On the clinical side, Androscoggin leverages interoperability for things like DME management, pharmaceutical management and EHR efficiencies, among others.

The company is also leveraging the financial data of its patient population to better understand its payer sources.

“No margin, no mission,” Albert said. “That is something that nobody has the solution for, but we’re looking at all of our partners and all of our solutions together. We can aggregate that information in one data warehouse and then, with our team, build out those dashboards.”

There are four tiers of referrals that Androscoggin contracts with. Each payer contract fall into one of those tiers. The company then manages its budget based on the percentage of its patient population within each of those tiers.

“For tier four, which is our lowest payers, we only want 10% of our patient population in tier four,” Albert said. “If it gets to 11%, we take no more tier four, and our folks in the patient service center know that on a real-time basis. They’re pulling that data from our data warehouse that we manage through an interoperability network.”

Vital for smaller providers

For providers that are not a part of health systems, interoperability is crucial.

The Vermont-based Addison County Home Health & Hospice has firsthand experience in meeting the needs of a health system in order to shore up strong referral relationships.

“We have one large health system that surrounds us and we are not connected to that health system, so having interoperability that works with us is key,” Addison Home Health & Hospice CEO Deb Wesley said at the conference. “They have a very powerful EHR, so they were not going to bend to our will and help us with our interoperability. So we partnered with their EHR because we had to really try to accommodate and meet their needs.”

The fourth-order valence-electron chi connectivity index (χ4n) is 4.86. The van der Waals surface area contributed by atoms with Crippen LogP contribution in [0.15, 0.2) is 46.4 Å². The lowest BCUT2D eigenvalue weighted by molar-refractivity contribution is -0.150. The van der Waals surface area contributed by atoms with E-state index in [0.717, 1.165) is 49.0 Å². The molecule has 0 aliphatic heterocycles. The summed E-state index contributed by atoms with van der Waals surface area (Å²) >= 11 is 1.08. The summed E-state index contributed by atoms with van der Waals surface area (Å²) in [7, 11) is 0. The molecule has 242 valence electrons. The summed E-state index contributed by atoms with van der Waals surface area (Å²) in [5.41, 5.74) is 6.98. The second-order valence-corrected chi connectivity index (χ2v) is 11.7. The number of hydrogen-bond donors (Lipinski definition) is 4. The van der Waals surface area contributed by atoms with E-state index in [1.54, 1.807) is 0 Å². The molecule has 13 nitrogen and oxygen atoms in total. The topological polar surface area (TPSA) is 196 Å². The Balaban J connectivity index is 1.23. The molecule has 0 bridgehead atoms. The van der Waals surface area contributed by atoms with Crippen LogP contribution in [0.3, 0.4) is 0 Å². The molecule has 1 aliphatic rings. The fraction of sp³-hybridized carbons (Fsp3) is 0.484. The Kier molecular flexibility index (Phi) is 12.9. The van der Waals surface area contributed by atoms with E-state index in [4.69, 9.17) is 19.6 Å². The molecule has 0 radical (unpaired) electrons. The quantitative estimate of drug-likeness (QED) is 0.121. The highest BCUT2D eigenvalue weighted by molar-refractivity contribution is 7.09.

One of the biggest challenges out of the gate was wrangling all the data that is tied to a single patient.

“So many patients see so many physicians, in so many departments, that by the time we get that referral, they’re chopped up into disciplines and specialties and it’s really hard to put the pieces together,” Wesley said. “We work closely in our EHR so we can pull down all of the data, so that our clinicians have all the documentation for when they walk into that patient’s home.”

Sometimes it’s as simple as making sure clinicians and patients are on the same page about medication intake.

“The engagement around the fruit basket of meds with a patient or a family member has to be done one-on-one in the home,” Wesley said. “It can’t be done afterward, and it’s cumbersome. That is one of the leading reasons our patients will head back to the hospital, so we put a lot of focus on that. We use Surescripts, so at the time of referral, all the information is right there in the same place. It has really increased our efficiency in the home. It’s reduced the duplication and reduced the errors we see as well.”

Amid a tough time for home health providers, interoperability wins have become a positive development to point to.

“I’m not only excited for the interoperability that we’ve adopted that has really changed and transformed who we are,” Wesley said. “I get even more excited about the things that are coming down the road.”